What is a static brace turn?

-- Last Updated: May-15-16 11:04 PM EST --

I know what a static brace is, but can't figure out what a static brace turn would look like.

Saw the reference in an article about sea kayaking (using a Euro, not a GP).


Static brace or low brace?
There is a low brace turn, usually talked about using a Euro, that is a pretty boilerplate turn in sea kayaking. Sure it wasn’t a low brace turn you saw being talked about?

Now strictly speaking, if you go into or nearly into a static brace position with enough speed it is likely the boat will turn some. But I am not sure what real function would be served by combining a turning intention and a true static brace. You might be able to splash up a little spray and look cool if you got enough speed up.

Not low brace turn
Just learned how to do those (great fun) from Roger Schumann’s videos

It was a static brace turn listed in a class. Will have to see if I can find the site tomorrow. It wasn’t a Greenland site.

Axle or turning high brace? That’s what it would be called in a canoe. It is used to turn a boat in moving water or with good forward momentum. It starts with a static bow draw (or high brace) with a lean into the turn, that transitions into a bow draw and a C-stroke to maintain forward momentum. Another version is the post that leans the boat away from the turn. That would probably be more appropriate for long sea kayaks.

Just a guess - I’m an open boater.

Might be…

– Last Updated: May-16-16 8:52 AM EST –

somewhat similar to what is described below, and the static part is used to describe the moments where you are pivoting around a vertically placed paddle that is itself not being drawn in any direction. Essentially static.

Personally I have always heard that called a bow rudder. By the time you are well into a bow rudder the paddle is staying in the same place relative to the boat and it is the boat's impulsion that is making the turn. (It is also one of my favorite turns.)

Take a look at videos of the bow rudder, see how that compares to what whoever you work with is calling a static brace turn.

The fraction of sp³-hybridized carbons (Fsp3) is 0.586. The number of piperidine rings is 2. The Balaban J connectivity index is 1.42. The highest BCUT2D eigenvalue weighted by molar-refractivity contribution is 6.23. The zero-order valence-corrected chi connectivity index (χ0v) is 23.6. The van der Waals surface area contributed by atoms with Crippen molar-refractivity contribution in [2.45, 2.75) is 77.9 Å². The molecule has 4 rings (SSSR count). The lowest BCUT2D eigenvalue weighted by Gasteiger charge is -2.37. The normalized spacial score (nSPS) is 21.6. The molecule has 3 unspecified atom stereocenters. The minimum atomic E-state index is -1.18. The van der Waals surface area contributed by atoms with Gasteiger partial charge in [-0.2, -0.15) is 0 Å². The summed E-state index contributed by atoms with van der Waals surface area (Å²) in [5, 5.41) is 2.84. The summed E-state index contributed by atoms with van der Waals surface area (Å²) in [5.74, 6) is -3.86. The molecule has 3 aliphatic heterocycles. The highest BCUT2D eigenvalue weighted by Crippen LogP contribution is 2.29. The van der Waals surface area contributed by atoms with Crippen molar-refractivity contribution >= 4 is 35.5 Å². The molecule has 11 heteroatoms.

This might just be an attempt to add a descriptor for the fact that the paddle is not being drawn in any direction while you pivot around it. The same would be true for stages of a low brace or some other turns.

Found the link
No one in my area to work with so I use the Internet for resources. I had been looking for the cross bow rudder and came upon the following site.

No. 9 is what I’m curious about.

"Objectives: Learn to perform the following strokes and maneuvers with efficiency, fluidity and control.

  1. Forward stroke.
  2. Sweep stroke
  3. Reverse strokes
  4. Beam draw (In water recovery)
  5. Sculling draw
  6. Scull for support
  7. Low brace
  8. High brace
  9. Static brace turns
  10. Bow rudder
  11. Side slip (Hanging draw)
  12. Stern rudder"

    Link: http://www.seakayak.ws/kayak/kayak.nsf/0/A11D4B84F5C1982585256D3D0005BEFF

    Maybe it does mean high/low brace turns?

Just looked at the site and while the person who created it is very active, I did not see any indication of certs or training background in either BCU/PNA or the ACA. So I suspect that they put up a list amagalmated from these sources and in the process some personal terminology crept in. Bet it is the low brace turn because I don’t see that listed.

I would say

– Last Updated: May-16-16 9:34 AM EST –

It is a high brace turn of a kayak with forward momentum with the onside paddle blade placed closer to the mid point of the kayak than a bow rudder turn. I was taught to put my offside hand against my onside shoulder with the onside paddle blade extended toward the bow for a bow rudder. I was recently shown how to do essentially the same maneuver with a high brace close to the cockpit. This seemed to me a bit faster in turning my kayak. With your recent shoulder problem a bow rudder like I was first taught with your offside hand against your onside shoulder will provide less chance of hurting your offside shoulder than a high brace static turn. I am not an instructor so take that into consideration.

stray terminology
I think Celia nailed it.

A static high brace turn
With the boat edged offside and the imonside blade vertical in the water. It’s offside companion will be showering you

It’s initiated by s hard sweep offside and the brace accelerated the rotation

In a canoe it’s called a post and is very fast. Edge to the planted paddle side and it’s an axle/duffek used in river tripping

Kayaks of sea touring shape tend to respond better to posts as their sterns are skegged

Sounds a lot like a bow rudder turn…
or at least that’s what I call it in a sea kayak. Or am I missing a difference?

I tend to agree that this is probably a skill we’ve all learned by a different name. Looking at the list of skills on the website, all I can do is look for skills I learned and determine what might be missing by a process of elimination.